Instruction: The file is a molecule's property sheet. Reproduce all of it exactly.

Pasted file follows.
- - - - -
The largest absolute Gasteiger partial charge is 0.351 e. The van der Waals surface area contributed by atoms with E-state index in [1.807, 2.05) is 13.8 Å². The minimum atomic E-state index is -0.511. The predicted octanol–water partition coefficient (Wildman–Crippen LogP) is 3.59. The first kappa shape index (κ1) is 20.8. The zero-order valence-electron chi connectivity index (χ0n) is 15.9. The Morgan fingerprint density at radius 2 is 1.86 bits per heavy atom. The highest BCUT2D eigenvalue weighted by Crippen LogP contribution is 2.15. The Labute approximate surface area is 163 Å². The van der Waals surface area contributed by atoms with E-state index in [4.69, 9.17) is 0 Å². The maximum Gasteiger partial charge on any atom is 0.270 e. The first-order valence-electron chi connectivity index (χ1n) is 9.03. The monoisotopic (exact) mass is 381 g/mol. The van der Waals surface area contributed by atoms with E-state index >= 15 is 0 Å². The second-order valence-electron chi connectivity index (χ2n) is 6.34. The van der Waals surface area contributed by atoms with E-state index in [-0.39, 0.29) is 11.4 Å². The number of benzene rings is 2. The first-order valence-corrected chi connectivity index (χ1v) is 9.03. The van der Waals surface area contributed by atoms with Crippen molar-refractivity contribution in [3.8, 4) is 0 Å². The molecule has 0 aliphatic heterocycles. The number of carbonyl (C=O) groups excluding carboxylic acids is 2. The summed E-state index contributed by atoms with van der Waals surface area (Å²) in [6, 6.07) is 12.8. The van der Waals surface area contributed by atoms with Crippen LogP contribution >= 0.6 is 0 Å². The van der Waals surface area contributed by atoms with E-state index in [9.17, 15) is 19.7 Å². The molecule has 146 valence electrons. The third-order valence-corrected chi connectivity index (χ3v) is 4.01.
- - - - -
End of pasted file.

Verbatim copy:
The largest absolute Gasteiger partial charge is 0.351 e. The van der Waals surface area contributed by atoms with E-state index in [1.807, 2.05) is 13.8 Å². The minimum atomic E-state index is -0.511. The predicted octanol–water partition coefficient (Wildman–Crippen LogP) is 3.59. The first kappa shape index (κ1) is 20.8. The zero-order valence-electron chi connectivity index (χ0n) is 15.9. The Morgan fingerprint density at radius 2 is 1.86 bits per heavy atom. The highest BCUT2D eigenvalue weighted by Crippen LogP contribution is 2.15. The Labute approximate surface area is 163 Å². The van der Waals surface area contributed by atoms with E-state index in [4.69, 9.17) is 0 Å². The maximum Gasteiger partial charge on any atom is 0.270 e. The first-order valence-electron chi connectivity index (χ1n) is 9.03. The monoisotopic (exact) mass is 381 g/mol. The van der Waals surface area contributed by atoms with E-state index >= 15 is 0 Å². The second-order valence-electron chi connectivity index (χ2n) is 6.34. The van der Waals surface area contributed by atoms with E-state index in [-0.39, 0.29) is 11.4 Å². The number of benzene rings is 2. The first-order valence-corrected chi connectivity index (χ1v) is 9.03. The van der Waals surface area contributed by atoms with Crippen molar-refractivity contribution in [3.8, 4) is 0 Å². The molecule has 0 aliphatic heterocycles. The number of carbonyl (C=O) groups excluding carboxylic acids is 2. The summed E-state index contributed by atoms with van der Waals surface area (Å²) in [6, 6.07) is 12.8. The van der Waals surface area contributed by atoms with Crippen LogP contribution >= 0.6 is 0 Å². The van der Waals surface area contributed by atoms with E-state index in [9.17, 15) is 19.7 Å². The molecule has 146 valence electrons. The third-order valence-corrected chi connectivity index (χ3v) is 4.01.